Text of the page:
We have reached the point in our trip that we need to do some major sail repair. Since we are enjoying Zihuatanejo so much and there are some minor resources here (fabric store, small fishing shops with some boating items and other cruisers) now seemed as good a time as any. So here we go with the second sewing blog post in a row. I apologize and promise more variety in the future, really.
Secondary only to the hull which keeps the water at bay, our sails are the most important item on the boat and they take a beating. Some might think that sailing in heavy winds is what causes sails to wear out. Although heavy winds can cause dramatic blow-outs as well as general wear and tear, in our experience it has been sailing in a lot of light wind that has taken a greater toll. On a sailboat the sails help to stabilize the boat especially in rolling seas. This only works correctly when the wind is strong enough to keep the sails full. Here in Mexico we have had a lot of "sailing" days where this is not the case and instead of smoothly sailing towards our destination we wind up bobbing about at the whim of the waves. The sails flop back and forth as we madly try to keep the boom on one side of the boat and figure out how to move faster than the current can pull us. As they flop, the sails have any number of things that they can bang on and they do this over and over and over again. Chafe and rust, enemies number one and two on the fiberglass sailing vessel. Sails can have problems with corrosion at all of their metal fastenings, but this we addressed before we left Seattle by replacing many of the old grommets. However, the vibration as the wind rushes over the sail, the degrading UV rays from the sun and all of this flopping around has brought about the need for a sail repair session.
As I mentioned in my last post we do not have a sewing machine. Instead we have four hands, two sail-maker's palms (even a lefty one for me!), some very large needles, various types of cloth, a roll of thick, waxed polyester thread and a couple of brewskies to keep us going. Most of our knowledge about sail repair comes from our friend Marty at Ballard Sails. Before we left Seattle she gave us a number of valuable lessons in sail repair that have served us well on our trip. We cannot thank her enough! On board we also have two books with information about sail repair. One is a general repair book about all of the systems on the boat and has about five pages on the most common types of repairs sailors have to make. Everything we have had to do has been in that book so they definitely picked the right topics, however, their is a serious paucity of information and most of the advice assumes that you have an industrial sewing machine handy. The other book we have is like a cook book that tells you have to slaughter the cow rather than just season the stew. No matter how pretty they might be I am not interested in making Chinese junk (a type of boat) sails from natural canvas, by hand. Also, there is no way that the index in that book was written by anyone who ever had to repair sails. So, like many of our boat projects, when it comes to sail repair we often feel like we are making it up as we go.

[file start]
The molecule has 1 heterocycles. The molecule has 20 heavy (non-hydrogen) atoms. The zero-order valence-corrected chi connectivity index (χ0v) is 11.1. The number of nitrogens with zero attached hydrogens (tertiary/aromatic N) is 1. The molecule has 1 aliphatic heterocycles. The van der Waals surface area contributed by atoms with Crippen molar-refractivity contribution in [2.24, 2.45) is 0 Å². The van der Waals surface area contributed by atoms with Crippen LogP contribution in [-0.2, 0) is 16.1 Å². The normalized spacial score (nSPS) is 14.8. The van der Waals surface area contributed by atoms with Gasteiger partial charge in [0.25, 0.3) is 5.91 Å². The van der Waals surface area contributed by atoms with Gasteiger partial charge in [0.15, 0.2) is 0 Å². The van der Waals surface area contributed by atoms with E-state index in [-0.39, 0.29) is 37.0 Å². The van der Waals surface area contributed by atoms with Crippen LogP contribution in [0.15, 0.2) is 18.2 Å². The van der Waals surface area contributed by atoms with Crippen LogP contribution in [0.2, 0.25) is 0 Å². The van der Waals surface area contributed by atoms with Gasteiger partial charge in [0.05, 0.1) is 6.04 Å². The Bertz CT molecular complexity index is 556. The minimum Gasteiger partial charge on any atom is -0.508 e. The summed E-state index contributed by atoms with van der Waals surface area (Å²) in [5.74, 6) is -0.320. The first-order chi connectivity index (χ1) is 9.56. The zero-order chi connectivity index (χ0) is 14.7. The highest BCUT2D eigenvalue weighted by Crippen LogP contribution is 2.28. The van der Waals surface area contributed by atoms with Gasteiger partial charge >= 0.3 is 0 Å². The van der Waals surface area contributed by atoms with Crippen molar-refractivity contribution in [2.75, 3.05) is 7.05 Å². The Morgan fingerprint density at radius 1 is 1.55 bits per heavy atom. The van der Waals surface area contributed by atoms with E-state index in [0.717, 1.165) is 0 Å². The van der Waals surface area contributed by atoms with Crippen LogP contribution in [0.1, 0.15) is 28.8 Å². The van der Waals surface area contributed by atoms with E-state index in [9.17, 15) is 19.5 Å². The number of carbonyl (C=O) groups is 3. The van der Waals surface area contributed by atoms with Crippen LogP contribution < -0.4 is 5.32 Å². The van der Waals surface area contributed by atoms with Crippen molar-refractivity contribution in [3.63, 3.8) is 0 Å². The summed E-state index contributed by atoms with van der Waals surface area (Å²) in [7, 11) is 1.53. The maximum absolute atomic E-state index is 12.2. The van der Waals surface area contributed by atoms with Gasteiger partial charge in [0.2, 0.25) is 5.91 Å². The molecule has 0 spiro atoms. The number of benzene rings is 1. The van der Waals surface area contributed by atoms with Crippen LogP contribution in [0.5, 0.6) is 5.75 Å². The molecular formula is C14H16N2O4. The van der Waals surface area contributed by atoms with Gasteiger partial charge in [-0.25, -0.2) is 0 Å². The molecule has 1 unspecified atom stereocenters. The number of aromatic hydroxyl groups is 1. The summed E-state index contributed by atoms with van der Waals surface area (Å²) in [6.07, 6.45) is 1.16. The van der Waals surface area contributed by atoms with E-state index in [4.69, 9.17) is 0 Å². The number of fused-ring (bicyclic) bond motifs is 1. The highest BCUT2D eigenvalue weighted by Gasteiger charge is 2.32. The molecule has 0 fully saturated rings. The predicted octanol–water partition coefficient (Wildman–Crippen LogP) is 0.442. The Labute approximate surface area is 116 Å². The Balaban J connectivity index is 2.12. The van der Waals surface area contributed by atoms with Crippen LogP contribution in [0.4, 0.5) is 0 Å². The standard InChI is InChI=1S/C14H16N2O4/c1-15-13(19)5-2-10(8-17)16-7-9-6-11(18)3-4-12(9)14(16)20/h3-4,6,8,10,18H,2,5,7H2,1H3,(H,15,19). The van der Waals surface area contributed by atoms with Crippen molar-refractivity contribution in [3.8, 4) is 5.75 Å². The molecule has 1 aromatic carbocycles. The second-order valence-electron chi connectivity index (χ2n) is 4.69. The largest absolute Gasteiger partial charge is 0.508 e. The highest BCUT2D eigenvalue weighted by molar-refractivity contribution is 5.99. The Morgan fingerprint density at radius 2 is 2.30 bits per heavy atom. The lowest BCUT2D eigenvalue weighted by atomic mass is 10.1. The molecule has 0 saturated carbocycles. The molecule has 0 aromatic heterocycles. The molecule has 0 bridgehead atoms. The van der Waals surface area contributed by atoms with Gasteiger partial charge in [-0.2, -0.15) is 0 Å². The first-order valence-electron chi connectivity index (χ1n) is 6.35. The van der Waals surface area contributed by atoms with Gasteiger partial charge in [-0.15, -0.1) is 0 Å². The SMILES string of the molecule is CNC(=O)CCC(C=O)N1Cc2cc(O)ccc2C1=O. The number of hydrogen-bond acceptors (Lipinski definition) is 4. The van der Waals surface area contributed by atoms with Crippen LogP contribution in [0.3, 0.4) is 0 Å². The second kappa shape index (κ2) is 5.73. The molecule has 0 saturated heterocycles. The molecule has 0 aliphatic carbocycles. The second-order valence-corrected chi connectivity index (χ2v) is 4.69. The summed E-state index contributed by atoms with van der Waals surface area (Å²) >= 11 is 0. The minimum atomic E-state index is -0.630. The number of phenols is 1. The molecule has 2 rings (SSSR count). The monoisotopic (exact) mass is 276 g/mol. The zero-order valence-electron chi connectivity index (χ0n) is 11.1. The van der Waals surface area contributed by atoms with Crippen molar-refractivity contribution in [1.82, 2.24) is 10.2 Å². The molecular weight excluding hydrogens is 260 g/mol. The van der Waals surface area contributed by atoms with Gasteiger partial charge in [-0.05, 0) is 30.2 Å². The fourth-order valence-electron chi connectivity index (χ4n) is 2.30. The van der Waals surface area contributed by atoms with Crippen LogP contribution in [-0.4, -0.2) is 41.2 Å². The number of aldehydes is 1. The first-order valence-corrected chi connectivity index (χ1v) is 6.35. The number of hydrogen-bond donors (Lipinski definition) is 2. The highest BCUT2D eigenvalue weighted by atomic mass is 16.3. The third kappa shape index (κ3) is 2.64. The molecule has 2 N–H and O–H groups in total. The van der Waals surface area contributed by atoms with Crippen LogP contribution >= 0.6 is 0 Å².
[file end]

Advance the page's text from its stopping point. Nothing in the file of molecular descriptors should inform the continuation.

We wanted every sail on the boat examined and ready to sail with. This includes the spare sails. We carry one asymmetrical spinnaker, two (very old) main sails, a trisail, a 130% genoa, a 100% jib and a storm jib. Here is some more information if you are not familiar with the names of these sails:
Spinnaker - These are the colorful sails that you often see on the fronts of sailboats. Ours is kind of rainbow colored: red, orange, yellow and purple stripes.
Main - Just as the name implies, this is the primary sail on the boat that goes up the mast and along the boom
Genoa - A large sail that runs from the front of the boat back towards the mast. This is really just a large jib.
Jib - The typical kind of foresail on a boat, running from the bow back towards the mast.
Storm jib/trisail - These are our storm sails. They are much smaller than our normal sails, and we can put them up in heavy winds to help us more easily control the boat.
If you are keeping count that makes seven sails. Right now we are three down, four to go! However, it is definitely the genoa and main that need the most work. We use those two sails and the spinnaker most often, especially since most of our trip so far has been traveling down wind. Today my hands feel like a pincushion. I think every finger has been stuck at least once. I spent most of the last four days sitting under our harbor awning in my bathing suit pushing the needle back and forth using a sailmaker's palm and a pair of pliers. I don't think I have to say how much I would appreciate a sewing machine right now. However, it does feel like quite an accomplishment when I look at the finished product. Our genoa now has a new, functional, leach line and a repaired, leather-wrapped clew, two things that will improve our ability to sail well and safely. How I acquired the leather is a story for another day. Adam keeps telling me that if the whole doctor thing doesn't work out I can always fall back on sail-making but I don't think my fingers would like that very much.
Sorry no pictures right now because of our low reserve of data. However, if you are interested in seeing Zihuatanejo in real life we would love some visitors! We will probably be here for at least the next two weeks. This week Zihuatanejo is having a wonderful International Guitar Festival and we can hear the music from the boat! Check it out here: www.zihuafest.info